2)try to learn a few phrases; nothing like trying to wrap your tongue around sounds to find out how amazing humans really are (try Maltese for larynx aerobics).
3)you will find out how really important Charades can be...
Old Jul 8th, 1999, 04:17 AM
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Old Jul 9th, 1999, 04:11 PM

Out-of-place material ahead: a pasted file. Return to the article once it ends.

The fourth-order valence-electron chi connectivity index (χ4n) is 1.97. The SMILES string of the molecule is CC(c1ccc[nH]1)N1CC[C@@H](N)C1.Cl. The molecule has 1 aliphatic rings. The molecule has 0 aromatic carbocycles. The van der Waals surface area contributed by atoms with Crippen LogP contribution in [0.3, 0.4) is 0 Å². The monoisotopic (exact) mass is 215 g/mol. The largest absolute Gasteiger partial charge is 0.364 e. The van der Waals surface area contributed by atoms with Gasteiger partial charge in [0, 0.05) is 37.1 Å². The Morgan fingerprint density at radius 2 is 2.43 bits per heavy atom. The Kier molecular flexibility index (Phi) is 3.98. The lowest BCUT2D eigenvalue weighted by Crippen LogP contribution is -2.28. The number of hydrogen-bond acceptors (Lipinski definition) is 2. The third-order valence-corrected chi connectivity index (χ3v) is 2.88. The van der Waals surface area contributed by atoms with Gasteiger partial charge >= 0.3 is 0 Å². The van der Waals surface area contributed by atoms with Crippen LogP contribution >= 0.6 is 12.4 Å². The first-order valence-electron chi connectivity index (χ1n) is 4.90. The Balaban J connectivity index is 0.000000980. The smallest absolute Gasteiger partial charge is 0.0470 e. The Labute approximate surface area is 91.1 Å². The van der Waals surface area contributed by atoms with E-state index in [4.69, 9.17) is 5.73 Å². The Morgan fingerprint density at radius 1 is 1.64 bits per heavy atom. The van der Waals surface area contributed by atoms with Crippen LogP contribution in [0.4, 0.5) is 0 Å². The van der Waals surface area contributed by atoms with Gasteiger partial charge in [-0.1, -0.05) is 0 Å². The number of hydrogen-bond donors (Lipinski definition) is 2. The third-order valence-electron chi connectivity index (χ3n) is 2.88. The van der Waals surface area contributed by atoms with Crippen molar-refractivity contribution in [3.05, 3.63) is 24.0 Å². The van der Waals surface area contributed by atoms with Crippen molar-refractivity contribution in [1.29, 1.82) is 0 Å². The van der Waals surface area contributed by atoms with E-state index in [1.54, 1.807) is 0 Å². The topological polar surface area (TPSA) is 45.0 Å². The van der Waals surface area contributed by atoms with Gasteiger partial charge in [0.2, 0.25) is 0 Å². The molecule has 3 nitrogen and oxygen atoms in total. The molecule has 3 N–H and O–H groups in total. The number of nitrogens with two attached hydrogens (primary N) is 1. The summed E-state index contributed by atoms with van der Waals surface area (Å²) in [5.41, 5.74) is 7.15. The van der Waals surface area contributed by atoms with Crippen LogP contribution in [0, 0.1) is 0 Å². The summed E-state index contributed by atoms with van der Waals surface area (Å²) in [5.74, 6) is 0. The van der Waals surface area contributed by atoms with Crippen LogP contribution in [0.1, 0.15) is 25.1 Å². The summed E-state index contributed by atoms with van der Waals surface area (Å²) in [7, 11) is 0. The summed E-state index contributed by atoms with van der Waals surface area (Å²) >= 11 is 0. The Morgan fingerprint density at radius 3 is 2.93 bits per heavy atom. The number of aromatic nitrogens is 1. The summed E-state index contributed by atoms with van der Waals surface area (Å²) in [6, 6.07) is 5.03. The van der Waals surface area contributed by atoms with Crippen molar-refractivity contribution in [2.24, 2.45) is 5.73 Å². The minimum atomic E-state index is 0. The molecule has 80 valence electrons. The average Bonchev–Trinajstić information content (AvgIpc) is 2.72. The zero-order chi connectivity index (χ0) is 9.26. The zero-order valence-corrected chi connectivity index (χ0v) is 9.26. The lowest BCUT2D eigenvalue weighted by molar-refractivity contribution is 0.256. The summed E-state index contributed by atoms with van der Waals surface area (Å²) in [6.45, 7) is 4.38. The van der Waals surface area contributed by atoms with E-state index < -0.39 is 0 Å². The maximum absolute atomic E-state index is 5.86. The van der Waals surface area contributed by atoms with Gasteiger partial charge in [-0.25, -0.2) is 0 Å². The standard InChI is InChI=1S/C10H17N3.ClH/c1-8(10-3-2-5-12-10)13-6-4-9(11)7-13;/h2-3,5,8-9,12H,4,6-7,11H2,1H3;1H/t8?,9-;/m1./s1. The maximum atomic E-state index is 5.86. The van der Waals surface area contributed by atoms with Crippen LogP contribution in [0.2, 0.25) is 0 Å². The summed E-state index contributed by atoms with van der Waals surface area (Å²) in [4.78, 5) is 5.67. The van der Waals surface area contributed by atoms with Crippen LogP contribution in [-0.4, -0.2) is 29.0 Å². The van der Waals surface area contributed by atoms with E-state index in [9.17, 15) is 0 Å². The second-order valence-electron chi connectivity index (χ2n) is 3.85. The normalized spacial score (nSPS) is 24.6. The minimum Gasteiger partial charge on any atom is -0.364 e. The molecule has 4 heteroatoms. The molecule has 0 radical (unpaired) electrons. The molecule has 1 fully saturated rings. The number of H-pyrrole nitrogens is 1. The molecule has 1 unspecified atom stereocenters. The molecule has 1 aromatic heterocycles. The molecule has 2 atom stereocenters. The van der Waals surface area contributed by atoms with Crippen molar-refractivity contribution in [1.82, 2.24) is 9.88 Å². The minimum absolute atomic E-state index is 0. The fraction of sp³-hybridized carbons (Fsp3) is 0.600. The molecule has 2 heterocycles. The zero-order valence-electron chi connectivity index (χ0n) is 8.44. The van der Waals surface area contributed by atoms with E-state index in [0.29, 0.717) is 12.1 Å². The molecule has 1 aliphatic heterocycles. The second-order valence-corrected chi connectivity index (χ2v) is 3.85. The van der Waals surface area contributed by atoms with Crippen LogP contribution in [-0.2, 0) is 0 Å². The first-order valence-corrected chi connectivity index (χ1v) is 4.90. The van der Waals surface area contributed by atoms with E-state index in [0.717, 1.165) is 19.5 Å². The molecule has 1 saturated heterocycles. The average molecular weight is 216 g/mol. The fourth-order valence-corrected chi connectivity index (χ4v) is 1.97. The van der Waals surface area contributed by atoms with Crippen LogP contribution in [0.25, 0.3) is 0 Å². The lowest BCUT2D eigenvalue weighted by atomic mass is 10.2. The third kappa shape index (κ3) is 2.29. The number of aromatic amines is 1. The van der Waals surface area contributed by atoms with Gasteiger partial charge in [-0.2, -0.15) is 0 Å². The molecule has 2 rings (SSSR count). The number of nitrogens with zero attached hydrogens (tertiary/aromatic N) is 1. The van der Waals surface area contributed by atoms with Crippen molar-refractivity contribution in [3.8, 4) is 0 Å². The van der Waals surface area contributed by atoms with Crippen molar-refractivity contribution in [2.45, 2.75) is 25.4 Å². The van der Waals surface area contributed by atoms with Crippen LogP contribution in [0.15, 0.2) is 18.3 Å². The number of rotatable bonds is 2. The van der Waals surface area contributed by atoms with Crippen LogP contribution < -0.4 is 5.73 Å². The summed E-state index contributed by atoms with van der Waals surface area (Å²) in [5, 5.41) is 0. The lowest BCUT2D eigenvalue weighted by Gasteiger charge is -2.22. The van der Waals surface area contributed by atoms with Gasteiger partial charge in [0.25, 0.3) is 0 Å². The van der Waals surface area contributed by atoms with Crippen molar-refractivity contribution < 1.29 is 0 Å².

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I've been to Europe several times on both tours and traveling on my own. I actually prefer traveling on my own. Except for one trip to Spain where we rented a car, I've always used the Eurailpass. It's great because you can decide at the last minute where to go since you can just hop on and off the trains wherever you want. (although the last few times I did buy the Cook's timetable before going to Europe). This is especially great since sometimes the place you've picked out to go to isn't so great when you get there and you move on to somewhere else. Or you find someplace that you were only going to stay a few hours and end up staying a couple of days. Almost all towns have tourist offices (often in the train stations) and you can get a room through them (which I find easy since they speak English at the tourist office). To use this service, I try getting someplace by 5 pm and don't move on to someplace new on Sunday (although in peak tourist season many of the tourist offices are open on Sunday.) As many of the other responses have stated, you do a lot of pantomining and pointing to communicate - or even hold conversations with you speaking English and the other person speaking German or whatever.